Slang Editorial: E-40’s The Curb Commentator

Evan Nabavian sprinkles a little insight on the Bay Area legend's newest EP.
By    July 31, 2020

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Evan Nabavian ghost rides the whip like his skull is on fire.

E-40’s longevity becomes surreal when you flit through his singles. “Captain Save a Hoe” and “Sprinkle Me” are distinctively mid-90s rap — quaint, simple, and iconic. A few years later, he had singles with turn of the century all-stars like Fabolous, Nate Dogg, and The Clipse. In 2006, he emerged as the emir of hyphy with “Tell Me When To Go,” collecting dividends from a homegrown cultural phenomenon. He kept going. T-Pain, Akon, and Shawty Lo showed up to pay tribute in 2008 — “U and Dat” with T-Pain gave him his highest charting single to date, twelve years after he kidnapped Captain Save A Hoe. In the ensuing ten years, he collaborated with everyone from Kendrick Lamar to Boosie.

As I’ve documented elsewhere, shit got weird in 2010. E-40 continued to be an aerial for popular rap music. He followed each epoch’s trends, or perhaps the trends followed him. But his output exploded into strange directions. Maybe hyphy unmoored him. Maybe entering his fifth decade did something to his proclivities. Maybe it was the influence of his son, who started producing some of 40’s most left field tracks as Droop-E. Inter alia, E-40 started making sparse, progressive music with the contours of science fiction and primeval rituals. The torrent of music from this period often doesn’t fit anywhere.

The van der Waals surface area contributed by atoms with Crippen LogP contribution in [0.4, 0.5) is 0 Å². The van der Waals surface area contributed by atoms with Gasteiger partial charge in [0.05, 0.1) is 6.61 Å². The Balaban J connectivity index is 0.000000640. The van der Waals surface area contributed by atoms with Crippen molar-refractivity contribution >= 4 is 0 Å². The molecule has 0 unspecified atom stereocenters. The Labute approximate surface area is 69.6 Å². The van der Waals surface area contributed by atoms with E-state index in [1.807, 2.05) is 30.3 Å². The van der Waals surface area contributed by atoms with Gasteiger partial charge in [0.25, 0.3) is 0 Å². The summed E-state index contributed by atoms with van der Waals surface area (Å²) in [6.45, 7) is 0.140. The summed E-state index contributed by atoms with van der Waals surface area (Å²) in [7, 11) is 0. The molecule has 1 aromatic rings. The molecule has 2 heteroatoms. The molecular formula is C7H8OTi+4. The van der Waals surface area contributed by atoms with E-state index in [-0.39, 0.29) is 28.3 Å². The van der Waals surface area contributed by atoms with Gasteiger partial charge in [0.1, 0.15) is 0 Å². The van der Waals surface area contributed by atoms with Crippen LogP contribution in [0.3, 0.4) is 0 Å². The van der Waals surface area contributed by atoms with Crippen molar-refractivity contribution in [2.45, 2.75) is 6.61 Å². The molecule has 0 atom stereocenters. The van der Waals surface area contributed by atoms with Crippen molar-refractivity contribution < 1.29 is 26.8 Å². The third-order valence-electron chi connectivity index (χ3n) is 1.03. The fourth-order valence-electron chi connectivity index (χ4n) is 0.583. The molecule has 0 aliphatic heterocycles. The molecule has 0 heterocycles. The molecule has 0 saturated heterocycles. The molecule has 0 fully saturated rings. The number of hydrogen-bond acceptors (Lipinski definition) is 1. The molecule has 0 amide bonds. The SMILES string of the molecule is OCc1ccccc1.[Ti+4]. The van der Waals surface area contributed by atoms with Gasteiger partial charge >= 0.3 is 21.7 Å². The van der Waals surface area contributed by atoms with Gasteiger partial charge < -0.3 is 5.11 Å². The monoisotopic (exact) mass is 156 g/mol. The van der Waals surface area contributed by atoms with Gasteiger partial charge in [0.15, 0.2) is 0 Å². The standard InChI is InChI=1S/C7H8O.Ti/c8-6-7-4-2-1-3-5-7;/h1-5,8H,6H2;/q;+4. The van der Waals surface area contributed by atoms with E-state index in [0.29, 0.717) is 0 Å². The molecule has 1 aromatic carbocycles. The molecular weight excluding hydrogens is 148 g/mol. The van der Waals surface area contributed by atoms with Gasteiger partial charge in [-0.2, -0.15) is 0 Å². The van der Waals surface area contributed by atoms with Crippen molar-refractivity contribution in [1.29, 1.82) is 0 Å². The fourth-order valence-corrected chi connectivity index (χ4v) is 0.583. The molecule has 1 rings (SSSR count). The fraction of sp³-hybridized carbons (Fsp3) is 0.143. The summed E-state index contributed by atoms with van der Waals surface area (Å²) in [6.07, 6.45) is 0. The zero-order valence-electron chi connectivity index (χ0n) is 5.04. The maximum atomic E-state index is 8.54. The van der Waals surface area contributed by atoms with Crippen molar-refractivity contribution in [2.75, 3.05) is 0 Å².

Thus, it’s imperative to check for E-40 in 2020. His latest release is The Curb Commentator Channel 1. The EP takes a few memorable turns. “Go” has a futuristic palette and a hook with a build-up engineered for dance routines. “Up Or Down”  is minimalist and dreamlike — mostly kickdrums, a looped vocal refrain, and spectral keys. Wiz Khalifa doesn’t manage to ruin it. And then “19 Dolla Lap Dance” is filthy pimp rap with Suga Free, unornamented and indecent funk with exactly enough sounds to make asses shake. E-40 is perennially adept at tapping into du jour sounds, but he’s just as comfortable ignoring them. A guy who once appeared in the “California Love” video today makes ultramodern and wholly unique music with 90’s peers and 2000’s pop rappers young enough to be his sons.

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